WIKIMEDIA, DATABASE CENTER FOR LIFE SCIENCEThe mammalian brain, long thought to lack a lymphatic system, contains canonical lymphatic vessels that bear the molecular markers of the structures that carry fluid and immune cells from the tissues to the lymph nodes elsewhere in the body, according to a mouse study published today (June 1) in Nature.
“For many years, we said ‘There’s no lymphatic drainage from the brain,’” said Jon Laman, an immunologist at Erasmus University Medical Center in Rotterdam, the Netherlands, who was not involved in the work, “but this, in a way, is a breakthrough study because it shows the presence and functionality of a lymphatic vessel in the dura mater.” Of the meninges, the three membranes surrounding the brain, the dura mater is the one closest to the skull.
“These structures are bona fide vessels—they express all the same markers as lymphatic vessels in every other tissue, and they drain the CSF, the cerebrospinal fluid, from the brain and the spinal cord into the deep cervical lymph nodes,” said Jonathan Kipnis of the University of Virginia School of Medicine, who led the work. “So there’s a direct connection between the CSF and the draining lymph nodes.”
The relationship between the brain and the immune system has long puzzled researchers. For some time, scientists thought that immune cells only showed up in the brain during an infection. The brain is considered “immune privileged,” such that when exposed to foreign material, it takes longer to mount an immune response than does the rest of the body. Furthermore, to date, traditional lymphatic vessels had not been found there.
Several nontraditional routes of fluid circulation in the brain have been described, however. In recent years, neuropathologists Roxana Carare and Roy Weller of the University of Southampton, U.K., reported a system by which CSF—produced in the ventricles—exits the brain via the mucous membranes of the nose and by which interstitial fluid (ISF)—solute-bearing liquid filtered from the blood—leaves by traveling along the basement membranes of capillaries and cerebral arteries. In 2012, Maiken Nedergaard of the University of Rochester Medical Center in New York and her colleagues reported that the circulation of CSF and ISF in the brain was facilitated by water channels in the glial cells that abut the brain vasculature, and coined the term “glymphatic system.”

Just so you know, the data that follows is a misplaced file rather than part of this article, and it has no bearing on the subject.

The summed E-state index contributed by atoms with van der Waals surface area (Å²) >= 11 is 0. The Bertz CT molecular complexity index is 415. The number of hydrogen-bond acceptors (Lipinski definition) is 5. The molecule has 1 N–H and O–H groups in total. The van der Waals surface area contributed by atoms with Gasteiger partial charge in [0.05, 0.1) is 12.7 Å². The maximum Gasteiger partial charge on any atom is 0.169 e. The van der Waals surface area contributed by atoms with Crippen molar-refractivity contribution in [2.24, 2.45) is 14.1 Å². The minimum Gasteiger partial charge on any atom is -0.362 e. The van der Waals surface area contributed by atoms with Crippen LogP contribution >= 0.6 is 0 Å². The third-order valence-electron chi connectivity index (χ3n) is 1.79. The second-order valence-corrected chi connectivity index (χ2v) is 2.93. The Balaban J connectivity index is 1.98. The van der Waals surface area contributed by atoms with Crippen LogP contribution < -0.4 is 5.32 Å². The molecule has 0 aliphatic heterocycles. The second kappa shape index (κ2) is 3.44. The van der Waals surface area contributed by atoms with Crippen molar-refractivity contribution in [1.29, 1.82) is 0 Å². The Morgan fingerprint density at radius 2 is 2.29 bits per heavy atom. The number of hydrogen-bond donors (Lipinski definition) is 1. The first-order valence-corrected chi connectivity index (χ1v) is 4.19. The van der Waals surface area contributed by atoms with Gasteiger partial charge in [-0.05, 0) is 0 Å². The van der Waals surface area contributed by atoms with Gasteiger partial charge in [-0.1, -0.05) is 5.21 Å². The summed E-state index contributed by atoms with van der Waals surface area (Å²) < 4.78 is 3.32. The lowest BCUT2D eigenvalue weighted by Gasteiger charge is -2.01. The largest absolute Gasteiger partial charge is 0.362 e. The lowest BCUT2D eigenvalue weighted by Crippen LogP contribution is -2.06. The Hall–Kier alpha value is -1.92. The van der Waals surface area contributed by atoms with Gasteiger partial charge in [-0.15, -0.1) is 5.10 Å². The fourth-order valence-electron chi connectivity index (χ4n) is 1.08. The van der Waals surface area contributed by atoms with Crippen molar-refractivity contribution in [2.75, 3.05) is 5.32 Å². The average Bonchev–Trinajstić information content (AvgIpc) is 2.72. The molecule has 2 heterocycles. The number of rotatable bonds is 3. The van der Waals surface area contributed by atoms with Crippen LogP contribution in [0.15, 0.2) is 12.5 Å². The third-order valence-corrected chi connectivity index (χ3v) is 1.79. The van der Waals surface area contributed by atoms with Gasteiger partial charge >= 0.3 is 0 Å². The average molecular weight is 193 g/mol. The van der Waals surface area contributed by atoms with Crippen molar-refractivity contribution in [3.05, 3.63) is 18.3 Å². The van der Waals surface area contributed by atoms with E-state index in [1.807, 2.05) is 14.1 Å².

The Kipnis team’s latest finding represents an additional lymphatic pathway for the brain. Working in mice, Kipnis and his colleagues found that vessels expressing markers of lymphatic vessels elsewhere in the body ran along the dural sinuses, drainage lines in the brain that collect outgoing blood and CSF, emptying these fluids into the jugular vein. They also found that the vessels contained immune cells.
The researchers also probed the circulatory pathways of these vessels by injecting mice with two different tracers—one intravenously, to the circulatory system, and one into the subarachnoid space, a fluid-filled space between the inner two meninges. The tracer injected into the brain stained the newly discovered lymphatic vessels, indicating that CSF passes through them, while the intravenous dye stained separate blood vessels.
Further, the researchers injected Evans blue dye into the subarachnoid space and found that it stained the deep, though not the superficial, cervical lymph nodes. Investigating this pathway from the other direction, they sewed together channels of the cervical lymph nodes and found that fluid backed up in the new lymphatic vessels.
Carare, who was not involved in the study, noted that in a previous study led by Weller, tracer injected into the subarachnoid space traveled to the cervical lymph nodes through the nasal route. “The presence of Evans blue in the present study may be a result of a combination of drainage mechanisms and pathways,” she wrote in an e-mail to The Scientist.
CSF drainage through the nasal pathway “may represent a highly specialized system of the dural lymphatics described in this paper,” Carare added.
While much remains to be worked out, Kipnis noted that, at the very least, these latest results add to mounting evidence of immune activity in the healthy brain. “If you go into the literature, 20 years ago, the idea was that if you see immune cells in the brain, something must be going wrong,” he said. “Now we know that we see immune cells in healthy brains. . . . It’s part of normal physiology; it should be there. Immune activity in the brain is not always pathological.”
A. Louveau et al., “Structural and functional features of central nervous system lymphatic vessels,” Nature, doi:10.1038/nature14432, 2015.